This list is not extensive, but is based on my experiences as an interviewee from the past few months.
# 1 Do your homework
At the very least read through the applicant’s resume before the interview. There is nothing more annoying than having to sit there while the interviewer reads through your resume, in detail, while you sit there in silence. If you happen to have more time, it would be beneficial to view their LinkedIn profile and if they have a website I would recommend checking that out too.
# 2 If possible, have a secondary interviewer
Actively listening and taking detailed notes can be tricky. If you can, have a secondary person in the room whose main purpose is to take notes, while you ask the questions and listen.
# 3 Be on time
Getting an interview is scary enough without worrying that you got the date, time, and/or place mixed up. Do your best to be on time or early, interviewees are expected to do this so why shouldn’t interviewers be held to the same standard? If you are going to be late try to send a message to the person you will be interviewing.
# 4 Put your phone away
One time, when I went for an interview where the person was not only 20 minutes late, but throughout the whole interview they left their phone out on the table and it kept buzzing. Not only was it distracting to me, but it was to them as well. It made me mad because I had rearranged my day to be there and instead of listening to what I had to say they were busy looking at their phone.
There are circumstances where it is okay to leave your phone out, like if someone you know is in the hospital and you need to have your phone out in case the hospital calls. If this is the case, communicate that with the interviewee at the beginning. Say something along the lines of, “Now, I do not normally have my phone out or even on during interviews, but…”.
# 5 Do not talk too fast
Not only is the person being interviewed nervous, but a lot of the time so is the interviewer. When people get nervous they often speak much faster, which can cause the other person to not understand or mishear the question. Try to speak slowly and clearly to avoid confusion.
# 6 Start off with ‘easy’ questions
Easy questions help ease both you and the interviewee into the interview. Do not start off with questions that require more thinking and articulation. A few ideas from interviews I have had are:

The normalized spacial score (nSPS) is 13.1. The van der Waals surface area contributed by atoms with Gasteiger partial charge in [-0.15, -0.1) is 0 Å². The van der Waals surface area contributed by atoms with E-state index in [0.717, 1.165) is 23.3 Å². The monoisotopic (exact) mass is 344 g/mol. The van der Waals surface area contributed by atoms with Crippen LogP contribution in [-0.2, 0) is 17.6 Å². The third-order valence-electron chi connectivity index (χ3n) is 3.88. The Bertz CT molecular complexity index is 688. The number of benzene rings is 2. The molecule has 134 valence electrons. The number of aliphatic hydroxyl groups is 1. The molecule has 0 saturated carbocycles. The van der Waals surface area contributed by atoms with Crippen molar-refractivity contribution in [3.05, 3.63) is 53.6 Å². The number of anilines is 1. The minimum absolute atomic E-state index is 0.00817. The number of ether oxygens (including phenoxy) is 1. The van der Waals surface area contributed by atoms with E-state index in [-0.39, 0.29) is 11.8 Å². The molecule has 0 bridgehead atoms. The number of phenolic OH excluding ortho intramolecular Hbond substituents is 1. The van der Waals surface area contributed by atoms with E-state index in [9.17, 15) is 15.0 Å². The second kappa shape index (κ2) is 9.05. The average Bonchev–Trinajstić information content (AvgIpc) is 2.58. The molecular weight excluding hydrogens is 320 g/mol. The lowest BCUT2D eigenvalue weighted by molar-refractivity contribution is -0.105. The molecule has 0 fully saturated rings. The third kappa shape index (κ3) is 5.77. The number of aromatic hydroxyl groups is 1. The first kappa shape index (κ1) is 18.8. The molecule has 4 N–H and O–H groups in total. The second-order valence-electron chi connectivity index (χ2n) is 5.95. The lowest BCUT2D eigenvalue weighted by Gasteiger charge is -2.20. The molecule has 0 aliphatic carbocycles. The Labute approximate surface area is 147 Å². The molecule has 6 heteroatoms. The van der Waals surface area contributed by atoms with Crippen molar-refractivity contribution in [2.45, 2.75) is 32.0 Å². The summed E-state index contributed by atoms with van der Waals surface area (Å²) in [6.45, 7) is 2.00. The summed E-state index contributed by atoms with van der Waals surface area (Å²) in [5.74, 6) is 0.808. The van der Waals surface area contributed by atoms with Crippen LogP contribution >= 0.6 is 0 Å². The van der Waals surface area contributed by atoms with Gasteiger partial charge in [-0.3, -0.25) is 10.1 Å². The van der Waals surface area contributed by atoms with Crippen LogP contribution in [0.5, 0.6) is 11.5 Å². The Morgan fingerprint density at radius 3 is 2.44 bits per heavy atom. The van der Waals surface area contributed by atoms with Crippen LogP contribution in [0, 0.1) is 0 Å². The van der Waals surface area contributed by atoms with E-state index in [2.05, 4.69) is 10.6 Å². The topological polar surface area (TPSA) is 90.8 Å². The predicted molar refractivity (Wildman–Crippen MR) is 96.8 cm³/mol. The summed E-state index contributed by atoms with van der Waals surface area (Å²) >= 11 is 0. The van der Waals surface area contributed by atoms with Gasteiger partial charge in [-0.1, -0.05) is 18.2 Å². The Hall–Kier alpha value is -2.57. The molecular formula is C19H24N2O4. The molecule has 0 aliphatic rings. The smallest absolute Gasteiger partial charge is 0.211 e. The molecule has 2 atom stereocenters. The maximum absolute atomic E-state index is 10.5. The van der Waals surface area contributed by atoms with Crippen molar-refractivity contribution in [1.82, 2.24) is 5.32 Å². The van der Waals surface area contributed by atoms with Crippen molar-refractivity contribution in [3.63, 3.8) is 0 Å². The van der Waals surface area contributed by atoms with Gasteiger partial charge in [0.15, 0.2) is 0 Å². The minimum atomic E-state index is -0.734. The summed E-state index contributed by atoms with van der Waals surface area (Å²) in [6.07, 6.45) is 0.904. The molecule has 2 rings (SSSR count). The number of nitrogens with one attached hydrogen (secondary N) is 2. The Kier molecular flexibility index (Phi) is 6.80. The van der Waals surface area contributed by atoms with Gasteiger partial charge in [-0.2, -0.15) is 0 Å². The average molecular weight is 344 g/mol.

- What do you like to do in your free time?
- What are your hobbies?
- Please tell me a bit about yourself.
- Besides working, what else are you looking forward to doing this summer?
These questions are ones that people can think of quite easily and as a result helps get them used to speaking to the interviewer.
# 7 Do not ask multiple questions at once
I have gone to a few interviews where they layered the questions and by the time the interviewer was done and let me speak the count was about four or five questions. Try to limit the amount of questions you ask to one or two. By the time the interviewee is done answering the first question they have often forgotten what the next question even was. Once they have answered your previous questions then you are free to ask a follow-up question or a new question.
# 8 Do not waste the interviewee’s time
I have witnessed and heard about interviews where the interviewer has spent almost an hour describing every little detail of the job and then in the end the person did not get the job. Most of those details could have been covered in training and by going through all those details it gave the interviewee false hope. If an interviewee has a specific question about the job they will ask!
# 9 Be honest about the job opening from the beginning
Some jobs have an interview process where there is more than one interview. In my own experience, at the initial interview I was given a completely different job description than the one I was given in the secondary interview. If I had known the true job description I most likely would not have continued onto the next step, that way my time or the interviewer’s time would not have been wasted.
# 10 If possible, communicate to the interviewee whether or not they got the job
This is not quite to do with the actual interview process, but has more to do with post interview. Sitting around and wondering if you got a job is no fun, so when possible let the interviewee know whether they got the job. I am always grateful when I am contacted because it shows they care. I especially appreciate when they let me know if I have any questions about the interview and why I may not have gotten the job that they will be happy to discuss it with me.
If you follow these tips it should help improve the interview process for both you and the interviewee. Do you have any other tips? Please feel free to add them to the comments!